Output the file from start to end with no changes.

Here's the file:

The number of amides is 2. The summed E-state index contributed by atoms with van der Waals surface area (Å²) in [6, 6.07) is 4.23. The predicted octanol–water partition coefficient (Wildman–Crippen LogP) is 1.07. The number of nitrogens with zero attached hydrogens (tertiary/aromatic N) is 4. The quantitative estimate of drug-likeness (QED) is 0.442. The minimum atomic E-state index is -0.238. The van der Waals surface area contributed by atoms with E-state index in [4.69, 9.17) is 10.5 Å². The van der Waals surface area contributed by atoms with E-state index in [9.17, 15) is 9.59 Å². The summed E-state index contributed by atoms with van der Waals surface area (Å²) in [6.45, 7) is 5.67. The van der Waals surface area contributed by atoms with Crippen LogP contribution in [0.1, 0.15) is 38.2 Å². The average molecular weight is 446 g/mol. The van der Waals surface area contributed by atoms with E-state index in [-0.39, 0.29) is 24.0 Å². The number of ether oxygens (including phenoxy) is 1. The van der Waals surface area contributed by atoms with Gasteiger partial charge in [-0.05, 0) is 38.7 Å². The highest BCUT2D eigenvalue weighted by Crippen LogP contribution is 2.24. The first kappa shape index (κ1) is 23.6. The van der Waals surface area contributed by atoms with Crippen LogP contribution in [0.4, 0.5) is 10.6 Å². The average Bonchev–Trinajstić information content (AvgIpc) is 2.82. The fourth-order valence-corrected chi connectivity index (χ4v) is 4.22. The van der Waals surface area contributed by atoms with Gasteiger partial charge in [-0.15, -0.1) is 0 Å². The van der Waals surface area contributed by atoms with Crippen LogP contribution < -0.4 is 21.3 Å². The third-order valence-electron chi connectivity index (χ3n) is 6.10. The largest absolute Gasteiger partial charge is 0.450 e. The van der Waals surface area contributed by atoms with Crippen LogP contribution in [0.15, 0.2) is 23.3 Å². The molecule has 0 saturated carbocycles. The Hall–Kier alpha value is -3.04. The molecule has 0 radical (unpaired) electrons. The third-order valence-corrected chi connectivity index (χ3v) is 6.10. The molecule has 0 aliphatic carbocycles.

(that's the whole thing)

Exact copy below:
The number of amides is 2. The summed E-state index contributed by atoms with van der Waals surface area (Å²) in [6, 6.07) is 4.23. The predicted octanol–water partition coefficient (Wildman–Crippen LogP) is 1.07. The number of nitrogens with zero attached hydrogens (tertiary/aromatic N) is 4. The quantitative estimate of drug-likeness (QED) is 0.442. The minimum atomic E-state index is -0.238. The van der Waals surface area contributed by atoms with E-state index in [4.69, 9.17) is 10.5 Å². The van der Waals surface area contributed by atoms with E-state index in [9.17, 15) is 9.59 Å². The summed E-state index contributed by atoms with van der Waals surface area (Å²) in [6.45, 7) is 5.67. The van der Waals surface area contributed by atoms with Crippen LogP contribution in [0.1, 0.15) is 38.2 Å². The average molecular weight is 446 g/mol. The van der Waals surface area contributed by atoms with E-state index in [-0.39, 0.29) is 24.0 Å². The number of ether oxygens (including phenoxy) is 1. The van der Waals surface area contributed by atoms with Gasteiger partial charge in [-0.05, 0) is 38.7 Å². The highest BCUT2D eigenvalue weighted by Crippen LogP contribution is 2.24. The first kappa shape index (κ1) is 23.6. The van der Waals surface area contributed by atoms with Crippen LogP contribution in [0.4, 0.5) is 10.6 Å². The average Bonchev–Trinajstić information content (AvgIpc) is 2.82. The fourth-order valence-corrected chi connectivity index (χ4v) is 4.22. The van der Waals surface area contributed by atoms with Gasteiger partial charge in [-0.15, -0.1) is 0 Å². The van der Waals surface area contributed by atoms with Crippen LogP contribution < -0.4 is 21.3 Å². The third-order valence-electron chi connectivity index (χ3n) is 6.10. The largest absolute Gasteiger partial charge is 0.450 e. The van der Waals surface area contributed by atoms with Crippen LogP contribution in [0.15, 0.2) is 23.3 Å². The molecule has 0 saturated carbocycles. The Hall–Kier alpha value is -3.04. The molecule has 0 radical (unpaired) electrons. The third-order valence-corrected chi connectivity index (χ3v) is 6.10. The molecule has 0 aliphatic carbocycles.